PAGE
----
Clintondale superintendent addresses ill-spent money and referrals controversy

CLINTON TOWNSHIP, Michigan. – He was accused of misspending the school district’s money and not having the credentials to get the job.

On Thursday, the embattled superintendent of the Clintondale School District in Macomb County sat down for a one-on-one to clear the air.

He said he views the attacks on his credibility as a direct threat to his reputation and his job, and wants his district to hear his side of the story.

He has a lot to say.

He said he had enemies because he made tough decisions about accountability. He said he had done nothing wrong. He said he was qualified to serve as a superintendent at Michigan State, and he said he fully expects his contract to be renewed at the next board meeting. administration on July 25.

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Lily: Macomb County School District superintendent faces questions from former board members over qualifications and expenses

Two former board members have raised concerns about what Rodriguez Broadnax put on his resume to get the job of superintendent in the Clintondale Community School District. They claim in North Carolina that there is no record of him teaching in that state and no record of proper licensing and certification to teach.

“In North Carolina, like in other states, there are different rules for side entry certifications, or whatever you want to call it, just like an alternate route,” Broadnax said. “I really didn’t get a license there, I didn’t have a license in North Carolina, but that doesn’t show that I did on my resume that I had a license in North Carolina. “

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Broadnax’s license to teach in Nevada is also in question because critics said they could find no record of his stated teaching license number.

“In Nevada I applied for a license and never got one in Nevada because of their certification requirements or rules, but I was there for two years as superintendent, the board of administration and worked on these issues,” Broadnax said.

Paula Tutman: “So you’re saying they knew you didn’t have a license?”

Broadnax: Yes.

Tutman: They didn’t require it either, and you didn’t put it on your resume? »

Broadnax: No no.

His references and resume entries for Indiana and South Dakota are also challenges.

On the night of Wednesday July 13, Broadnax sent a 10-page document with photocopies of various certifications addressed to the Clintondale school community.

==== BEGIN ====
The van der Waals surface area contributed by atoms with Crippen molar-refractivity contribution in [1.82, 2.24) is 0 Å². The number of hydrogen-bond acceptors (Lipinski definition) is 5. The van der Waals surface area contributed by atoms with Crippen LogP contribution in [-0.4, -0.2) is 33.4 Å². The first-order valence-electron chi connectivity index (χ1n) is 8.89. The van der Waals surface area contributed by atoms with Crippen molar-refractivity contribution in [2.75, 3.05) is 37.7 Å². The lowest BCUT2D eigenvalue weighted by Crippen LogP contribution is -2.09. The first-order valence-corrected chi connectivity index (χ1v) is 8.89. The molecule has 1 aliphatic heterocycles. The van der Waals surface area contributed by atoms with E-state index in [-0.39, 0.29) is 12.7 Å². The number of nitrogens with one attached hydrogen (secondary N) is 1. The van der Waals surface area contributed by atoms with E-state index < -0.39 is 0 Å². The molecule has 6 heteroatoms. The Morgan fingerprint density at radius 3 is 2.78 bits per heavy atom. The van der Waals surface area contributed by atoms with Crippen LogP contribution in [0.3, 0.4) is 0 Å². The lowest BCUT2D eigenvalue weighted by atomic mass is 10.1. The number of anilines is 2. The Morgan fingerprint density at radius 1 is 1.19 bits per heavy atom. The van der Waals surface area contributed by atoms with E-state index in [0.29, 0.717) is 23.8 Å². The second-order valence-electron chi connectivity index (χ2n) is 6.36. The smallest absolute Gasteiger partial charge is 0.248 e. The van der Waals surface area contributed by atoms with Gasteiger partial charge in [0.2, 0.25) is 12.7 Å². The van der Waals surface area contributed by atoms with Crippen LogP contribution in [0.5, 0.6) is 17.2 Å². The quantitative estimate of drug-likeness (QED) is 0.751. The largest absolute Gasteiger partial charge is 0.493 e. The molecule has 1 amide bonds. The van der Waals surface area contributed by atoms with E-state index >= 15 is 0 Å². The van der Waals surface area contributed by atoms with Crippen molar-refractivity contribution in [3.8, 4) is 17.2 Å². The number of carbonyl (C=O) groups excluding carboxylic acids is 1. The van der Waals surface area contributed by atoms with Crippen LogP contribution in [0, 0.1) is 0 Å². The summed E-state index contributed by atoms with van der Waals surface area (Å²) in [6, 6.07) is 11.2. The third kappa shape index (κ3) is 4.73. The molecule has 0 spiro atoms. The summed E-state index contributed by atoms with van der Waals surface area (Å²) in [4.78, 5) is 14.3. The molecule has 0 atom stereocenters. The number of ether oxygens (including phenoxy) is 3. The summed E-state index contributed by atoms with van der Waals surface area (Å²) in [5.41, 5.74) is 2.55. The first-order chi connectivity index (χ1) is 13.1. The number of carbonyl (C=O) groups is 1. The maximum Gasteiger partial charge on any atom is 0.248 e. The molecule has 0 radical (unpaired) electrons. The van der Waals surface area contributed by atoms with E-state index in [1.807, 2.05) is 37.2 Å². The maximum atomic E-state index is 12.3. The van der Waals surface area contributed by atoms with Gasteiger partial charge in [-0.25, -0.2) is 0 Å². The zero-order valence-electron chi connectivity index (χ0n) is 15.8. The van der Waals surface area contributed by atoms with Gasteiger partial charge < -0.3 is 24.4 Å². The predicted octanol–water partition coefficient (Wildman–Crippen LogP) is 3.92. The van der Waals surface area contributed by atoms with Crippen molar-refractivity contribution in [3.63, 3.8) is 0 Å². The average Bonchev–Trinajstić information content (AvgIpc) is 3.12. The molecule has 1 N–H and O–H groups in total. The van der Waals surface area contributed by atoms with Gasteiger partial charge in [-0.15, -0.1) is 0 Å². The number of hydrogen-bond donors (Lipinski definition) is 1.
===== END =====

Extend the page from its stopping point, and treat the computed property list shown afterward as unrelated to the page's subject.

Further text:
It includes a reading from the executive search firm that submitted his resume for the job before he was hired on July 1, 2021, reaffirming that it did its due diligence in vetting him.

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In it, he also addresses questions about district funds on out-of-town school trips he has spent and reimbursed for personal items and alcohol, saying, “We don’t always get it right. properly.”

“I took a team, and no one did anything malicious that they wouldn’t normally do,” Broadnax said. “Something was just hanging on the District’s credit card at the hotel. That’s it.”

Tutman: Was it a mistake?

“It was a mistake that we didn’t realize the district credit card was hooked and the booze would be hooked to the hotel credit card,” Broadnax said.

His final summary of the ordeal:

“I think we should focus on what’s important, and that’s the kids,” Broadnax said. ” I’ve been in school. I have my education; I have my bachelor’s degree, my master’s degree and an honors degree. I have my director and superintendent certifications. I also have eight years as a superintendent. That shouldn’t even be a question anymore.

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Local 4 has spoken to some of the former school board members who dispute credentials and spending practices, and they say that despite written and verbal disclosures and assurances from Broadnax, they stand by their accusations that he is not qualified to lead this school district. .

They also say that all they are asking is that the school board, not the recruiting agency, but the school board do their own due diligence like looking at the resume they submitted and looking at their resume current life. Make phone calls, report their findings, and set the record straight.

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